Correcting Your Behavior Since 2017

Reporting Crime

August 6, 2018

These days, for better or worse, many of us are watching more news than usual. If you’re anything like me (and I’d certainly like to imagine that you are), all this news viewing has made you keenly aware of a deeply troubling pattern of lawlessnessimmorality, and abuse. I’m referring of course to newscasters’ inexplicable omission of requisite parts of speech in their reports, a crime perpetrated with increasing regularity in recent years. It’s hard to watch such brutality.

 

Topping the list of missing words is the verb “is,” along with its various conjugations. Have you noticed?

 

The president saying today that job growth numbers have risen for the second quarter in a row.

 

Reuters today reporting record turnout at the voting booth.

 

The White House Press Secretary once more refusing to address questions about the new health plan.

 

IS! IS, dammit! The president is saying. Reuters is reporting. The White House Press Secretary is refusing. 

 

What happened to poor, innocent “is”? How did this perfectly legitimate word slip out of reporters’ once-correct sentence structures? Was it the fault of Bill Clinton, who famously called into question the definition of the word? Or . . . what? The Curmudgeon is baffled. (Note the proper use of the word “is,” for those who may still be in doubt about its meaning.)

 

Of course, the trend goes well beyond just dropping “is.” Other words sometimes fall by the wayside as well. For instance, I’m sure we’ve all become inured to the kind of strange truncating often heard in weather reports:

 

Thanks, Christie. Record highs this weekend. National Weather Service warning of temperatures in the 80s. Want to be sure to use plenty of sunscreen.

 

What in the Sam Hill do these people have against perfectly nice, useful, and in this case, grammatically necessary words like “anticipate,” “the,” “is,” and “you’ll”?

 

One expects reporters to sound educated—more so than the rest of us. They're supposed to be expert communicators, adept with language. Those are the standards. So this bizarre new reporterspeak does little for their credibility (which, let’s face it, is already being dangerously called into question these days). In truth, it makes them sound like utter nincompoops. I say that because I never miss an opportunity to use the word “nincompoops.” And if the descriptor fits, why resist the urge?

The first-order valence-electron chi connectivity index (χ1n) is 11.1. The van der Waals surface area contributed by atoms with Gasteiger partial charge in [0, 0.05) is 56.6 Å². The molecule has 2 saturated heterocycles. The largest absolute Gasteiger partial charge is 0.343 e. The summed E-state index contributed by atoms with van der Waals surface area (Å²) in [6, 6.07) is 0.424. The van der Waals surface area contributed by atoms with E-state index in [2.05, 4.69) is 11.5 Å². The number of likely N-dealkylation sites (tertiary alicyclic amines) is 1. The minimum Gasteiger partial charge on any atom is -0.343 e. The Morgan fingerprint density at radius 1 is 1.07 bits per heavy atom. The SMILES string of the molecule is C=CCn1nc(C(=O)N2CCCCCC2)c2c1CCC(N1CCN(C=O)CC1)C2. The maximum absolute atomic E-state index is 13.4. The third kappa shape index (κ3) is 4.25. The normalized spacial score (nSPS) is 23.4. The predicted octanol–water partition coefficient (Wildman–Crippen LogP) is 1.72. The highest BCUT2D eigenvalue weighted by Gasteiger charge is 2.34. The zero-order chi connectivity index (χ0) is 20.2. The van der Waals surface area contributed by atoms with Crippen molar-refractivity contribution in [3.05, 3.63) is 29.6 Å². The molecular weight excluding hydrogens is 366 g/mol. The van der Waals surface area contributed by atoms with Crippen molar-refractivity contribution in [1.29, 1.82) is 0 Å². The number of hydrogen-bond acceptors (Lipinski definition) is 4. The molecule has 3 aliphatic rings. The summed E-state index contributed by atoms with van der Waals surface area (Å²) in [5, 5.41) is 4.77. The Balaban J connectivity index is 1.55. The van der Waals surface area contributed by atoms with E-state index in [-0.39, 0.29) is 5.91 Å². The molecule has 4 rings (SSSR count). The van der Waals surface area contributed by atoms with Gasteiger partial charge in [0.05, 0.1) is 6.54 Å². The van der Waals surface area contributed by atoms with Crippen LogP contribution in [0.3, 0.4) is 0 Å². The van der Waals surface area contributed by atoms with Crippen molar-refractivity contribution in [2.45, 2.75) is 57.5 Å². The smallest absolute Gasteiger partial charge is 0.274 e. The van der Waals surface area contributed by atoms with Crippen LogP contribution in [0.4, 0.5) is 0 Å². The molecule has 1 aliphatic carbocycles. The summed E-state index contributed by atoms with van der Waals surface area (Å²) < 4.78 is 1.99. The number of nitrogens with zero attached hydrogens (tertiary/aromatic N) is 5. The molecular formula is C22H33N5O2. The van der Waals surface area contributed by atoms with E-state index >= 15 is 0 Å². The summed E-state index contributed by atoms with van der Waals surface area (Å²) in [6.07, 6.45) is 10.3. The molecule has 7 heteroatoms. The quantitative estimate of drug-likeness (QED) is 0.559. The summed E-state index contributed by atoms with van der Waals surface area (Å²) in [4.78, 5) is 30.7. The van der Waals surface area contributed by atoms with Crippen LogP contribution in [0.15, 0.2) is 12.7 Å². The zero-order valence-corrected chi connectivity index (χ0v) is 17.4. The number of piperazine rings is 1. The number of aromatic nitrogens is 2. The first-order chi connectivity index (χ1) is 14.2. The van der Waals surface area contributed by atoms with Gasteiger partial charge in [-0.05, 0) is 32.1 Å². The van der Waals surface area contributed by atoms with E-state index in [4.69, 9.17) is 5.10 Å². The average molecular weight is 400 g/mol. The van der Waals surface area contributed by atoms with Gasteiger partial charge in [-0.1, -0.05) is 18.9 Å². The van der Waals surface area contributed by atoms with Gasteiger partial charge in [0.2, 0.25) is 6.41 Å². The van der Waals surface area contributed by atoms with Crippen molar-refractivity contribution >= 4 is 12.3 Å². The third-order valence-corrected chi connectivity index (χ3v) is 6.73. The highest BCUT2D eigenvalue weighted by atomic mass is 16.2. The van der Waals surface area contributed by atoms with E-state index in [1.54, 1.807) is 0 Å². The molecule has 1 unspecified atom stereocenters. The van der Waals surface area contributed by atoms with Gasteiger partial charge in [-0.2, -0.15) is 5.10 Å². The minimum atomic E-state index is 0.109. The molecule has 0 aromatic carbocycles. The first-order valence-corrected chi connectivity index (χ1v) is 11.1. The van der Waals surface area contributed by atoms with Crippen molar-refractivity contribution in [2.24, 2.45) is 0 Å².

Look, I get it; airtime is expensive. You don’t want to drag things out by littering your reports with every single word that is needed to form an English sentence, right? I mean, that’s going to add literally seconds to your broadcast, and who can afford that? I also understand that life is moving faster these days and that saving time seems to be of paramount importance for some reason I can’t grasp (see “Speed Writing," March 26, 2018). So, my God, newscasters taking time to say "is" would just muck up our plan to get back as quickly as possible to all the very important things we're doing on our phones.

 

So, with “is” out of the way, I imagine the next to go will be that boring old “the.” And once they’ve disposed of "the," why bother keeping “of”? I mean, no one likes “of.” It just slows things down. Welcome to the newscast of the future:

 

Good evening. Here now news. On Hill today, Senator Smith accusing Senator Jones violating Constitution. This third time questions raised. Other news, remake Gone With Wind in production. Back with more after break.

 

Honest to God, sometimes I just want throw TV out window.

 

 

 

 

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